Having to use a wheelchair is something that takes some time getting used to. I started using a wheelchair back in 2006 and to be honest I am still getting to grips with it. I find each day to be a huge challenge that begins when I get out of bed. It took me a long time to master the banana board that helps me slide into my chair first thing in the morning, but that’s just the start of a challenging day in my life and the lives of other wheelchair users just like me.
Getting out and about is hectic and has to be well planned. It reminds me of those times when my children were small. Back then I had to be organised and run the routine of getting out the house almost like an army drill. We would always spend ages finding lost shoes, packing up the baby bags, ensuring the pushchair was set up and the children had coats, drinks and nappies for the whole duration of the trip. As your children get older you forget those hectic times, but now I am reminded because I have to plan my whole day out simply because I use a wheelchair.
Better Design and More Thought is Needed in the 21st Century
You see the outside world really isn’t designed for people like me, which is disgusting considering there are so many people like us. Attitudes are changing though and more help is available, especially if you ask for it, but really it should be readily available anyway.
The London Paralympics did make some progress for us, some of the London transport was improved and thoughtful businesses that made improvements in time for the onslaught of tourists did bear in mind their legal responsibilities when making alterations to their properties. Thank goodness for the Equality Act that’s all I can say. However, despite all these good intentions and changing attitudes (thanks to shows like The Last Leg on Channel 4) there is still so much that needs doing.
My Legs Don’t Work and I Freak Out
Let me tell you my problem. When I started using the wheelchair I became very depressed. It took medication, counselling and patience to come out of that dark despite and even now I am not fully recovered. I have accepted my situation and I’m making the best of it, but life outside my home makes that difficult. With depression came anxiety and panic attacks. These are common I am led to believe but that doesn’t help me when I am in the grips of an attack outside with nowhere to run and no easy way of fleeing back to the sanctuary of my own home.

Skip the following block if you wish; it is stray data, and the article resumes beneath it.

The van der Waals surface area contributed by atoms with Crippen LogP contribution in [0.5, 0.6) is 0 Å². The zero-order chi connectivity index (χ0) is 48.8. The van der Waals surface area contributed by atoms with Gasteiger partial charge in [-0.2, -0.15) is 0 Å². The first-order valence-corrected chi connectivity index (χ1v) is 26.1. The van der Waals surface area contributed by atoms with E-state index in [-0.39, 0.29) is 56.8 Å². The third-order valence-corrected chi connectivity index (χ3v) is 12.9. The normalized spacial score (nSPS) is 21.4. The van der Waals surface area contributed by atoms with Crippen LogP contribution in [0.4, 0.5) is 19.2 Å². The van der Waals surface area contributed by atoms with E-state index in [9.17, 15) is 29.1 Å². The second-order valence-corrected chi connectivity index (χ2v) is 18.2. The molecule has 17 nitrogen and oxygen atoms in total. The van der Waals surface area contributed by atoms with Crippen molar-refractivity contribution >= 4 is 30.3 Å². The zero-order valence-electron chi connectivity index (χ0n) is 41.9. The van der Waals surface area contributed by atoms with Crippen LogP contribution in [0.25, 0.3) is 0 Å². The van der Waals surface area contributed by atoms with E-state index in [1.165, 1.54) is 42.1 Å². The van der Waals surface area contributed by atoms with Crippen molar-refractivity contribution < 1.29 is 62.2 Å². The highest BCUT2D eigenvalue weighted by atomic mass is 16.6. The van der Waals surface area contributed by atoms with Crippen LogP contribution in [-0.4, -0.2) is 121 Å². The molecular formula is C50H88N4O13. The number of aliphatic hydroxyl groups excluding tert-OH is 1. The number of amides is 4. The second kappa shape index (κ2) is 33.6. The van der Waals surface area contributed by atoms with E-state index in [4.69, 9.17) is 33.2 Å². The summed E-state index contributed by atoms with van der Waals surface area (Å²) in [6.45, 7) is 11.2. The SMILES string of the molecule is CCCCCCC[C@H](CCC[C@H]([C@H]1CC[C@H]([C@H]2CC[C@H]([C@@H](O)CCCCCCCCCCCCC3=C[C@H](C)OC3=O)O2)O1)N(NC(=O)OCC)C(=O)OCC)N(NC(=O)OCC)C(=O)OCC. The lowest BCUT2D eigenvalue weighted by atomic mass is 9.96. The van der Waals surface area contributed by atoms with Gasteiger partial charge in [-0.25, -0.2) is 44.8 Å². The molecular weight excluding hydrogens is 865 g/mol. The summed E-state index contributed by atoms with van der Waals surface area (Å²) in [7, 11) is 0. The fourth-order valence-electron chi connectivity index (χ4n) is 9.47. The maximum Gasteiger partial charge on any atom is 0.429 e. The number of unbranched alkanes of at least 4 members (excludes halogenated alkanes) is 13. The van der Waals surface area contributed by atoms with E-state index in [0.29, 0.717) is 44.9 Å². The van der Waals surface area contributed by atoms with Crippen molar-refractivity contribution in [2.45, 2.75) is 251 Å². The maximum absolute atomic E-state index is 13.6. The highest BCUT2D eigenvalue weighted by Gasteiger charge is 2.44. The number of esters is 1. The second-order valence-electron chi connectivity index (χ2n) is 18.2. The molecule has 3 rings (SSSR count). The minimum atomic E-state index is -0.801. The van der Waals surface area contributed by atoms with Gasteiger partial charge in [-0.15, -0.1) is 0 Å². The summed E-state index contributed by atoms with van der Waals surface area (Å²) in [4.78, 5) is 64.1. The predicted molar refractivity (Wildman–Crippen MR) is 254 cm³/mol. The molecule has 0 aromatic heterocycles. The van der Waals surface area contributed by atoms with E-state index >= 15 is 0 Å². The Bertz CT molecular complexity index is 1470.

Shops make my panic attacks worse. Too many stores forget to consider wheelchair users. If I end up getting stuck in a doorway or needing help because I have discovered a few steps inside the store that immediately causes me to have a bit of a panic. When I have to ask for help or I am treated like some sort of fool simply because of my chair it makes my heart beat faster and I begin to feel like I can’t breathe or worse, like I am going to pass out right there and then.
Come on UK – Make Your Shops More User Friendly!
Shops can help me to avoid these situations simply by ensuring that their premises are suited for people like me. Access statements are easy to get with the help of consultants who know exactly what it means to the disabled population who simply want to have the freedom to move around the towns and cities just like everyone else can.
The Equality Act is helping, but more businesses need to consider how urgently they need to start making improvements. Once I have had a bad experience in a shop I won’t go back. What’s more I tell my friends not to go there too. Likewise, if I am able to go to a store and leave with what I went in for and no feeling of sheer panic I will return time and time again.
Aki Hashimoto is a freelance writer with an interest in the Equality Act in the world of business. Access statements are just one of the services businesses can benefit from in providing a better service to create greater equality for all.